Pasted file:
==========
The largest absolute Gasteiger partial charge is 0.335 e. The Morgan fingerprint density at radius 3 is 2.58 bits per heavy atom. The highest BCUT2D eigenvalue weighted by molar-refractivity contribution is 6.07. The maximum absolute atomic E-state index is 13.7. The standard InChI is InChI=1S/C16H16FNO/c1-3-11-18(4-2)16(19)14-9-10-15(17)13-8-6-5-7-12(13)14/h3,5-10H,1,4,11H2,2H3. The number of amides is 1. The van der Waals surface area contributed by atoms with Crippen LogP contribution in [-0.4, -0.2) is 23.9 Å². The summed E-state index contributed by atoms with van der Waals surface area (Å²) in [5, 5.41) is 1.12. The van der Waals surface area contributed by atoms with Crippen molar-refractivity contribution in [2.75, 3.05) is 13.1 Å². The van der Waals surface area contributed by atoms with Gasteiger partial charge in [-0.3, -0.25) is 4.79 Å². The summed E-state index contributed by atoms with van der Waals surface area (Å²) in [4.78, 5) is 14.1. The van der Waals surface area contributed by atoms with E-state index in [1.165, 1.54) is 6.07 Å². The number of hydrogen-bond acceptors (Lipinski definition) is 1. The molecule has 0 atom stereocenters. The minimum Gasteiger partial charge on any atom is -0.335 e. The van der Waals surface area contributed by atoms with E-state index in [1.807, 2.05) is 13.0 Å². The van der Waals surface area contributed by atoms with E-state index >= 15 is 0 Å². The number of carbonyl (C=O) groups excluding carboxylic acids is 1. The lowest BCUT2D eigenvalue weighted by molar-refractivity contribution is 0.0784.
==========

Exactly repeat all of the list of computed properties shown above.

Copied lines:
The largest absolute Gasteiger partial charge is 0.335 e. The Morgan fingerprint density at radius 3 is 2.58 bits per heavy atom. The highest BCUT2D eigenvalue weighted by molar-refractivity contribution is 6.07. The maximum absolute atomic E-state index is 13.7. The standard InChI is InChI=1S/C16H16FNO/c1-3-11-18(4-2)16(19)14-9-10-15(17)13-8-6-5-7-12(13)14/h3,5-10H,1,4,11H2,2H3. The number of amides is 1. The van der Waals surface area contributed by atoms with Crippen LogP contribution in [-0.4, -0.2) is 23.9 Å². The summed E-state index contributed by atoms with van der Waals surface area (Å²) in [5, 5.41) is 1.12. The van der Waals surface area contributed by atoms with Crippen molar-refractivity contribution in [2.75, 3.05) is 13.1 Å². The van der Waals surface area contributed by atoms with Gasteiger partial charge in [-0.3, -0.25) is 4.79 Å². The summed E-state index contributed by atoms with van der Waals surface area (Å²) in [4.78, 5) is 14.1. The van der Waals surface area contributed by atoms with E-state index in [1.165, 1.54) is 6.07 Å². The number of hydrogen-bond acceptors (Lipinski definition) is 1. The molecule has 0 atom stereocenters. The minimum Gasteiger partial charge on any atom is -0.335 e. The van der Waals surface area contributed by atoms with E-state index in [1.807, 2.05) is 13.0 Å². The van der Waals surface area contributed by atoms with E-state index >= 15 is 0 Å². The number of carbonyl (C=O) groups excluding carboxylic acids is 1. The lowest BCUT2D eigenvalue weighted by molar-refractivity contribution is 0.0784.